My personal argument is that parents of children with autism who are so fixed, inflexible and rigid as far as their pet theory (be it MMR or Thiomersal) is concerned are conclusive proof that autism is indeed inherited.
However, I'm careful not to voice this in public (note have gone all anon).

04 December, 2005 08:49  
Anonymous HCN said...

bartholomew cubbins wrote:
"What has happened to the proponents of earlier fads (prior to the late 90's)? Did they go away as their children grew up? Was there a lack of hate from the followers of those fads because there didn't exist a direct line of communication with the nonbelievers (the internet as opposed to some snailmail-delivered newspaper)?"

My memory got jogged again, and I remembered there was often talk about the Doman-Delacato psychomotor patterning stuff. I remember telling people over and over that is was just intensive physical therapy (Robert Doman was a PT)... and that there was no science to prove it worked (It didn't help that all the books I checked out by him were advertisements for his Philadelphia clinic... I checked them out during his push for "Better Baby" movement with flashcards). Anyway... I often encouraged folks to read one parents experience with the Doman clinic in PA: _No Time for Jello_ by Berneen Bratt.

I also found this review of the Doman-Delacato method here:

Plus, this same group has a review of autism treatments that you might find helpful:

Hmmm... I see a reference there from an infamous autism researcher who turned out was ALSO a liar:
Bruno Bettelheim -- who was never trained in psychology, and who created the "refrigerator mom" myth. I did a check of books about him on Amazon, and found a whole host of books from his former "patients"... or in some cases, victims:

04 December, 2005 13:55  
Anonymous Anonymous said...

To the tune of The Eagles: Lyin' Eyes

"Eyein' Lies"

Altie Docs just seem to find out early
How to offer cures with just a lie
A rich old man
And he won't have to worry
He'll mix some herbs and oils and patients buy

Late at night a full page ad gets lonely
I guess ev'ry form of rescue has its price
And it warms his heart to think the drops are only
Purchased from a man with hourly advice.

So he tells them they must chelate every evening
For a year or two to get the metals down
But he knows what he's doin' as he's cheating
He'll be selling be selling stinking lotion by the pound

You can't hide your buyin' lies
And your site is a thin disguise
I thought by now you'd realize
There ain't no way to cure your child with lies

On the other side of town a boy's sedated
with smiling eyes and dreams no one could steal
She flew him to the states to be chelated
'Cause she read the New York Times and thinks it's real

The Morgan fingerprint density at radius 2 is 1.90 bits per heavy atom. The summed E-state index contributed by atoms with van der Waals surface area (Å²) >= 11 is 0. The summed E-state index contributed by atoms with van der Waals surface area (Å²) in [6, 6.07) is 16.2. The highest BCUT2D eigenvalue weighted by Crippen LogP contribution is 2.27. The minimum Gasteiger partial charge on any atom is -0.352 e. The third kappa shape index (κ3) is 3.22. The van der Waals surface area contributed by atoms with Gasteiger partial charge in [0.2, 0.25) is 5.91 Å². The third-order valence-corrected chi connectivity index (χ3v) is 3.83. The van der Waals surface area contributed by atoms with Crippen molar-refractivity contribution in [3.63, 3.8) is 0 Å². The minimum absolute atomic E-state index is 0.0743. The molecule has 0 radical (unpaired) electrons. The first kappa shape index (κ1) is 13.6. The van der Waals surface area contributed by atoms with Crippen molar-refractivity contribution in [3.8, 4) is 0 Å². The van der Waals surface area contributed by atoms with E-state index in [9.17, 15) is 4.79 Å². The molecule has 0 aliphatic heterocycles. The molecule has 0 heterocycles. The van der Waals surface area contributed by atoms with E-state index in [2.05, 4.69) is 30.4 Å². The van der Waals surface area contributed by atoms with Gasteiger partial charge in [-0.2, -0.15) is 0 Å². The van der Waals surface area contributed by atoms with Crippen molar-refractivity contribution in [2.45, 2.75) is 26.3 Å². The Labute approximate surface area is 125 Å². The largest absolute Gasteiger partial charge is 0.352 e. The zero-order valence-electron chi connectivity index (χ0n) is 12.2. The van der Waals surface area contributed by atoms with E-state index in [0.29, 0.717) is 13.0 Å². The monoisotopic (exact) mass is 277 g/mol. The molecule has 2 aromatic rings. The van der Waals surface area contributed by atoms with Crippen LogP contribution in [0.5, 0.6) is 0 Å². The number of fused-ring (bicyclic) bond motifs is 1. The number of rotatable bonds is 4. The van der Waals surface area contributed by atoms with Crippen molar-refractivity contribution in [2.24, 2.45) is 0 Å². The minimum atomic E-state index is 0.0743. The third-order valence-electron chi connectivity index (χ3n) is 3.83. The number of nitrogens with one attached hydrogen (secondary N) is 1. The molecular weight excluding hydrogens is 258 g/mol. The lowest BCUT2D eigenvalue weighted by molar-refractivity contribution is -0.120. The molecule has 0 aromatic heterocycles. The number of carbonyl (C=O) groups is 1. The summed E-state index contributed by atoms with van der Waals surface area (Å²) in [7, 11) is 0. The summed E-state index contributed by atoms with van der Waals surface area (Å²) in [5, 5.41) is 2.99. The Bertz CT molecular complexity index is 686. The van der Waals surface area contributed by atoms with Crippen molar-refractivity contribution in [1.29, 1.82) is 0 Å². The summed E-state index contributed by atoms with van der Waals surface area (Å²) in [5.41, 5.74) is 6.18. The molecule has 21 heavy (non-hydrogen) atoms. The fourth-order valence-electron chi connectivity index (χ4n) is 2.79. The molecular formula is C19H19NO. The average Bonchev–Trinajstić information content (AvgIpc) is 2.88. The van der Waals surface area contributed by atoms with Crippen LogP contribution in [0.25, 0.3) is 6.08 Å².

Needles in his arms,
They're held together
She whispers that it's only for awhile
She swears that soon he'll be comin' back forever
She pulls away and leaves him there to die

You can't hide your buyin' lies
And your site is a thin disguise
I thought by now you'd realize
There ain't no way to cure your child with lies

He gets up and pours himself a strong one
And cries out to his angels in the sky
Another lie, it's gonna be a long one
He thanks the little soldier's sacrifice

He wonders how it ever got this crazy
Can't they see it's all thimerosal!
Did the FDA or CDC get lazy?
He's so far gone he's raging like a bull

My, oh my, you sure know how to believe things
You bought it all, you soaked it in
Ain't it funny how your new lies didn't change things
You just can't get the stuff across the skin

You can't hide you're buyin' lies
And your argument is a thin on style
I thought by now your son would rise
There ain't no way to hide you're public lies
There ain't no way to buy a normal child
Funny, that your dad's a former spy

04 December, 2005 16:43  
Anonymous HCN said...

Absoluteley wonderful song!

Why, oh why to you have to be anonymous!

04 December, 2005 19:35  
Blogger Bartholomew Cubbins said...

HCN interesting links, thanks. I'm interested to see how this will all look in 2, 5, and 25 years from now. You know, I never thought of pubmedding "autism and cure". lol

anon-Judy smashing that nail on the head so hard, you almost broke the hammer - nicely done and cheers

anon-Henley think podcast, you've got talent.

05 December, 2005 06:12  
Blogger Autism Diva said...

Thanks Anonymous!

Amazing song.

05 December, 2005 21:54  
Anonymous Anonymous said...

Thank you autism diva. Please feel free to share it elsewhere, as long as you fix the typos :-)

06 December, 2005 06:27